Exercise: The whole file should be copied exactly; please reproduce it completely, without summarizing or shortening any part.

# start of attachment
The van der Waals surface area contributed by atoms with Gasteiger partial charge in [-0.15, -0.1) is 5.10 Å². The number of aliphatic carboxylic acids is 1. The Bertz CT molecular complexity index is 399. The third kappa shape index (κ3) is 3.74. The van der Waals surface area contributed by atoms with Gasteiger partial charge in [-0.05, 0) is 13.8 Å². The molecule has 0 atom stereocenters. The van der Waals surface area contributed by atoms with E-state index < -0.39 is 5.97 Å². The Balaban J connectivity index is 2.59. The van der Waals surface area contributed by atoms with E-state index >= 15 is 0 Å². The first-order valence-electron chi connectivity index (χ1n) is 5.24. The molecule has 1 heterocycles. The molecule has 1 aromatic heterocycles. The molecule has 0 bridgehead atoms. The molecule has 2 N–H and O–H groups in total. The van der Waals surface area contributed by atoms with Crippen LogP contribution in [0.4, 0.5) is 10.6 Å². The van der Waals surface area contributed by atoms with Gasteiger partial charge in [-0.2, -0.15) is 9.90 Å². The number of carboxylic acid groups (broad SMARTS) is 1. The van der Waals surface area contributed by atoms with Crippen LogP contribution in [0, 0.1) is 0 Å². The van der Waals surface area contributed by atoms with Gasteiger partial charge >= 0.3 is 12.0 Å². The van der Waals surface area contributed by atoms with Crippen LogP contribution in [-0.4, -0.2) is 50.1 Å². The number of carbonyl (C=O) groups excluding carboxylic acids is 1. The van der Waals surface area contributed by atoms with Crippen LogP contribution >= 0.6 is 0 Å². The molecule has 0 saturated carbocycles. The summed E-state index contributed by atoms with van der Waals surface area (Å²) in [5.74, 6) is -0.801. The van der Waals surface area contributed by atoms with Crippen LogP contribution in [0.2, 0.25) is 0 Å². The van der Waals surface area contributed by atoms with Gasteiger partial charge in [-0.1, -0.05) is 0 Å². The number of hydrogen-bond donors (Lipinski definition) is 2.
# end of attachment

The van der Waals surface area contributed by atoms with Gasteiger partial charge in [-0.15, -0.1) is 5.10 Å². The number of aliphatic carboxylic acids is 1. The Bertz CT molecular complexity index is 399. The third kappa shape index (κ3) is 3.74. The van der Waals surface area contributed by atoms with Gasteiger partial charge in [-0.05, 0) is 13.8 Å². The molecule has 0 atom stereocenters. The van der Waals surface area contributed by atoms with E-state index < -0.39 is 5.97 Å². The Balaban J connectivity index is 2.59. The van der Waals surface area contributed by atoms with E-state index >= 15 is 0 Å². The first-order valence-electron chi connectivity index (χ1n) is 5.24. The molecule has 1 heterocycles. The molecule has 1 aromatic heterocycles. The molecule has 0 bridgehead atoms. The molecule has 2 N–H and O–H groups in total. The van der Waals surface area contributed by atoms with Crippen LogP contribution in [0.4, 0.5) is 10.6 Å². The van der Waals surface area contributed by atoms with Gasteiger partial charge in [-0.2, -0.15) is 9.90 Å². The number of carboxylic acid groups (broad SMARTS) is 1. The van der Waals surface area contributed by atoms with Crippen LogP contribution in [0, 0.1) is 0 Å². The van der Waals surface area contributed by atoms with Gasteiger partial charge >= 0.3 is 12.0 Å². The van der Waals surface area contributed by atoms with Crippen LogP contribution in [-0.4, -0.2) is 50.1 Å². The number of carbonyl (C=O) groups excluding carboxylic acids is 1. The van der Waals surface area contributed by atoms with Crippen LogP contribution >= 0.6 is 0 Å². The molecule has 0 saturated carbocycles. The summed E-state index contributed by atoms with van der Waals surface area (Å²) in [5.74, 6) is -0.801. The van der Waals surface area contributed by atoms with Crippen LogP contribution in [0.2, 0.25) is 0 Å². The van der Waals surface area contributed by atoms with Gasteiger partial charge in [-0.1, -0.05) is 0 Å². The number of hydrogen-bond donors (Lipinski definition) is 2.